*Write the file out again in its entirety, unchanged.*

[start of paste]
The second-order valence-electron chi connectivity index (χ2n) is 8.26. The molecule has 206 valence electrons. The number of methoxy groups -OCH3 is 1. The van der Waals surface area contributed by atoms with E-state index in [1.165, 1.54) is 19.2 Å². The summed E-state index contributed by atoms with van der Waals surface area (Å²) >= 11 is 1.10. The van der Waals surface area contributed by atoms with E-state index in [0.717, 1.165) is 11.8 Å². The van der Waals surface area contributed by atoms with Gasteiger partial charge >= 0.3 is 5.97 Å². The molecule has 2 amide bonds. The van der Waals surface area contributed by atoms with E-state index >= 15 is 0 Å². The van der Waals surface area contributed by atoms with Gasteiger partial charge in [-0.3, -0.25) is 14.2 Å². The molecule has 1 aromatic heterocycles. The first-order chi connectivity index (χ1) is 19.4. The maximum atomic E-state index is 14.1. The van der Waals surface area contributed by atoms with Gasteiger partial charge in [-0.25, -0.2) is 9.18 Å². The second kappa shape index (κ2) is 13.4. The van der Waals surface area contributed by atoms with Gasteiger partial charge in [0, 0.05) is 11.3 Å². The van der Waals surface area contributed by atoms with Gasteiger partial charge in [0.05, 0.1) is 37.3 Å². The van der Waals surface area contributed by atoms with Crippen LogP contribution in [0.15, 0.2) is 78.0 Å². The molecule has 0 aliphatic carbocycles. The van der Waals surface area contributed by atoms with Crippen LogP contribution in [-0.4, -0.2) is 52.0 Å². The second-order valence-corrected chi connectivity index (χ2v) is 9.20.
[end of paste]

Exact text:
The second-order valence-electron chi connectivity index (χ2n) is 8.26. The molecule has 206 valence electrons. The number of methoxy groups -OCH3 is 1. The van der Waals surface area contributed by atoms with E-state index in [1.165, 1.54) is 19.2 Å². The summed E-state index contributed by atoms with van der Waals surface area (Å²) >= 11 is 1.10. The van der Waals surface area contributed by atoms with E-state index in [0.717, 1.165) is 11.8 Å². The van der Waals surface area contributed by atoms with Gasteiger partial charge >= 0.3 is 5.97 Å². The molecule has 2 amide bonds. The van der Waals surface area contributed by atoms with E-state index >= 15 is 0 Å². The van der Waals surface area contributed by atoms with Gasteiger partial charge in [-0.3, -0.25) is 14.2 Å². The molecule has 1 aromatic heterocycles. The first-order chi connectivity index (χ1) is 19.4. The maximum atomic E-state index is 14.1. The van der Waals surface area contributed by atoms with Gasteiger partial charge in [-0.25, -0.2) is 9.18 Å². The second kappa shape index (κ2) is 13.4. The van der Waals surface area contributed by atoms with Gasteiger partial charge in [0, 0.05) is 11.3 Å². The van der Waals surface area contributed by atoms with Gasteiger partial charge in [0.05, 0.1) is 37.3 Å². The van der Waals surface area contributed by atoms with Crippen LogP contribution in [0.15, 0.2) is 78.0 Å². The molecule has 0 aliphatic carbocycles. The van der Waals surface area contributed by atoms with Crippen LogP contribution in [-0.4, -0.2) is 52.0 Å². The second-order valence-corrected chi connectivity index (χ2v) is 9.20.